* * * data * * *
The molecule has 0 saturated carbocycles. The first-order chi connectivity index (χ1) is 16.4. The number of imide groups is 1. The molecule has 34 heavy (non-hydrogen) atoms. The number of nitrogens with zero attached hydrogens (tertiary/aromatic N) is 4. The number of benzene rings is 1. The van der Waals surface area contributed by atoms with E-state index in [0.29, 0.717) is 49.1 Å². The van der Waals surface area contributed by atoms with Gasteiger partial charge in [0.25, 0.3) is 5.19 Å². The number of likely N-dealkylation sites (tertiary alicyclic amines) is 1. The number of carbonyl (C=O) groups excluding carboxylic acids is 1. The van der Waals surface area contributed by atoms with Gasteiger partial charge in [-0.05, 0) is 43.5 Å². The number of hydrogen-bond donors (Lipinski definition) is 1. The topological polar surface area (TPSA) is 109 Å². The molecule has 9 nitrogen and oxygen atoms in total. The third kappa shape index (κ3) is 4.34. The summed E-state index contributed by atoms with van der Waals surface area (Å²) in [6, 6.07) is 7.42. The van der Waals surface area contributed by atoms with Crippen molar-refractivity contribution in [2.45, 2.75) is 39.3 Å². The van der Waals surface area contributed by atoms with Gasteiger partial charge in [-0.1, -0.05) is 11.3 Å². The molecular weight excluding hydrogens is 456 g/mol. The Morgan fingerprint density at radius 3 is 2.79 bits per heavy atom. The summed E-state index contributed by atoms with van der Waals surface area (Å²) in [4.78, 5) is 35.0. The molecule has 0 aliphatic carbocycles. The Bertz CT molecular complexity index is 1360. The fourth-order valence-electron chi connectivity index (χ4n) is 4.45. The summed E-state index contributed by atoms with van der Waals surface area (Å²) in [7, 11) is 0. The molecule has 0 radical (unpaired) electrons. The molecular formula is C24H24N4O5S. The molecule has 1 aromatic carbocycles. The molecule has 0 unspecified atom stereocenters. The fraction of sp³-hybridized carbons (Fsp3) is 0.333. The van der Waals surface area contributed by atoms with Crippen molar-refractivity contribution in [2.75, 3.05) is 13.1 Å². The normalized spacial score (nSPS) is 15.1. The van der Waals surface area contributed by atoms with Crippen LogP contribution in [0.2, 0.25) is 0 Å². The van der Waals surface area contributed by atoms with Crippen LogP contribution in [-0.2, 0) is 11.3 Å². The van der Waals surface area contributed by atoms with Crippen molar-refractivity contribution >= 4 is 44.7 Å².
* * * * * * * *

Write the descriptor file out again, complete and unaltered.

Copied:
The molecule has 0 saturated carbocycles. The first-order chi connectivity index (χ1) is 16.4. The number of imide groups is 1. The molecule has 34 heavy (non-hydrogen) atoms. The number of nitrogens with zero attached hydrogens (tertiary/aromatic N) is 4. The number of benzene rings is 1. The van der Waals surface area contributed by atoms with E-state index in [0.29, 0.717) is 49.1 Å². The van der Waals surface area contributed by atoms with Gasteiger partial charge in [0.25, 0.3) is 5.19 Å². The number of likely N-dealkylation sites (tertiary alicyclic amines) is 1. The number of carbonyl (C=O) groups excluding carboxylic acids is 1. The van der Waals surface area contributed by atoms with Gasteiger partial charge in [-0.05, 0) is 43.5 Å². The number of hydrogen-bond donors (Lipinski definition) is 1. The topological polar surface area (TPSA) is 109 Å². The molecule has 9 nitrogen and oxygen atoms in total. The third kappa shape index (κ3) is 4.34. The summed E-state index contributed by atoms with van der Waals surface area (Å²) in [6, 6.07) is 7.42. The van der Waals surface area contributed by atoms with Crippen molar-refractivity contribution in [2.45, 2.75) is 39.3 Å². The van der Waals surface area contributed by atoms with Gasteiger partial charge in [-0.1, -0.05) is 11.3 Å². The molecular weight excluding hydrogens is 456 g/mol. The Morgan fingerprint density at radius 3 is 2.79 bits per heavy atom. The summed E-state index contributed by atoms with van der Waals surface area (Å²) in [4.78, 5) is 35.0. The molecule has 0 aliphatic carbocycles. The Bertz CT molecular complexity index is 1360. The fourth-order valence-electron chi connectivity index (χ4n) is 4.45. The summed E-state index contributed by atoms with van der Waals surface area (Å²) in [7, 11) is 0. The molecule has 0 radical (unpaired) electrons. The molecular formula is C24H24N4O5S. The molecule has 1 aromatic carbocycles. The molecule has 0 unspecified atom stereocenters. The fraction of sp³-hybridized carbons (Fsp3) is 0.333. The van der Waals surface area contributed by atoms with Crippen molar-refractivity contribution in [2.75, 3.05) is 13.1 Å². The normalized spacial score (nSPS) is 15.1. The van der Waals surface area contributed by atoms with Crippen LogP contribution in [0.2, 0.25) is 0 Å². The van der Waals surface area contributed by atoms with Crippen LogP contribution in [-0.2, 0) is 11.3 Å². The van der Waals surface area contributed by atoms with Crippen molar-refractivity contribution >= 4 is 44.7 Å².